You could say "42," the film about the life of Brooklyn Dodgers great Jackie Robinson, is a gripping baseball tale, and your assessment would be correct – but woefully incomplete.
"42" is not just a baseball story. It's a compelling history lesson as well. It tells the story of not just baseball, but of a central facet of 20th Century American life – the suffocating reach of racism – in the decades before the 1960s.
It conveys the grievous wrong African Americans endured and signals what it cost them, and America as a whole. And it indicates how the barrier of racism was cracked by blacks and whites who worked – many over the course of decades – to destroy it.
"42" reminds us, as the Major League Baseball's season gets underway, that, given its mythic status in American life, baseball's most important milestone had nothing to do with the mechanics of playing the game or a particular game that was played but with cleansing the moral center of American democracy itself. It recounts once again in popular form the story of a man whose life proved that history sometimes acts through individuals and individuals can act to influence history.
"42" tells a story that never gets old; for it's rooted in the saga of an America that once was, and then began to change sharply – a change which has yielded enormous benefits but which also remains both incomplete and resisted.
Jack Roosevelt Robinson, born in 1919, grew up in an America where the words "Too bad he's the wrong color" were often the kindest remarks white Americans would say about black Americans.
A Boston Red Sox scout said them in April, 1945 during the now-infamous sham tryout at which that storied team passed on signing the future Hall of Famer despite his impressing Sox officials with his hitting and fielding. (A few years later, the Sox would also pass on signing Willie Mays. They would be the last team in baseball to add – in 1959 – a black player to their roster.)
Of course, the scout was wrong. As would become evident two years later, beginning on April 15, 1947, Jackie Robinson was the right color, and of the right character, after all, to help ratchet up the pressure that had been building for decades among African Americans in the North and South to confront the country's great sin. To repeat, that wrong wasn't merely blacks' 50-year exclusion from the playing fields of Major League Baseball.
Even as white America was boasting that its victory over Germany and Japan in World War II had made the world "safe" for democracy, African Americans could see in every sector of American society – higher education, the movie industry, the civil service, residential housing, the military, large corporations and small businesses alike, the labor unions, collegiate and professional sports, and so on – that bigotry, not democracy, was triumphant.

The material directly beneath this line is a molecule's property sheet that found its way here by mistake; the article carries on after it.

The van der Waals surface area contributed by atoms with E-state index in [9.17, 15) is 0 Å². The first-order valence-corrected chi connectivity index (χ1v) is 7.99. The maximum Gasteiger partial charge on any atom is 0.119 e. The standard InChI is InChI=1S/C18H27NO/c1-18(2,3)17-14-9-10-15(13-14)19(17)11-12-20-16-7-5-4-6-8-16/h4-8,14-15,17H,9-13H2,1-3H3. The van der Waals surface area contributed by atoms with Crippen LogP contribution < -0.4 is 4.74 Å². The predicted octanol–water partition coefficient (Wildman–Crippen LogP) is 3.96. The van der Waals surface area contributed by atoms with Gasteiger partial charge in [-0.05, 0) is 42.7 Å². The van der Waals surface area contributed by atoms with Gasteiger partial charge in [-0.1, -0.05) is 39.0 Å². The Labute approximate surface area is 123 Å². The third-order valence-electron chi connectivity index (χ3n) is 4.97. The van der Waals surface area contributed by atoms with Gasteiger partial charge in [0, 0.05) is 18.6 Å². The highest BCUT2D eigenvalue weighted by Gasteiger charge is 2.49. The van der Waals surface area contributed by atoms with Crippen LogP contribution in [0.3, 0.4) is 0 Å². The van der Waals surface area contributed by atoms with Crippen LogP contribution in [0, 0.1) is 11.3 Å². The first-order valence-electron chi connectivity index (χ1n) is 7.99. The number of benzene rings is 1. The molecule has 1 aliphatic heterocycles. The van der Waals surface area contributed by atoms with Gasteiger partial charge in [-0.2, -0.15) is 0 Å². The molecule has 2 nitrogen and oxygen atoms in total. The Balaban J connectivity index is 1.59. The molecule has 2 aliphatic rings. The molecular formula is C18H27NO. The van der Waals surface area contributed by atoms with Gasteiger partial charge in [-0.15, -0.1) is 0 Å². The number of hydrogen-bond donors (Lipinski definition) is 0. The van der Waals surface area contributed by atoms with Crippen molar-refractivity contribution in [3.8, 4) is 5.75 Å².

The South's apartheid system had its explicit "Whites Only" and "No Colored Allowed" signs. But, although the signs were absent, the same noxious sentiments existed almost everywhere in the North and West, from Boston to Pasadena, Calif., where the Georgia-born Robinson grew up.
In the immediate postwar environment, Robinson's signing by the Branch Rickey-led Dodgers was the thunderclap that heralded the massing of new forces in the domestic fight to make America itself safe for democracy.
By then, African Americans had the diverse organizational strength at the national and local levels to field multiple challenges to racism. By then, a still very small but growing number of white organizations – and individuals like Branch Rickey – were actively looking for ways to break the numerous "color barriers" that characterized American society.
And by then, America's position of global leadership was beginning to exert pressure on it to live up to its boasts about loving freedom by extending it to African Americans, too. It was no accident of history that within a year of Robinson's breaking baseball's color barrier, President Truman ordered the desegregation of America's other signal mythic institution – the military.
Jackie Robinson's story was but one facet of the diamond of black determination that in the 20 years after World War II would dismantle the legalized structure of racism. But he – an extraordinarily-gifted, fiercely-competitive athlete who possessed a deeply spiritual, disciplined character – was superbly suited for the challenge he, and America, confronted.
The wrong color? Not on your life.
(Lee A. Daniels is a longtime journalist based in New York City. His most recent book is "Last Chance: The Political Threat to Black America." He collaborated with Rachel Robinson on her 1998 book, "Jackie Robinson: An Intimate Portrait.")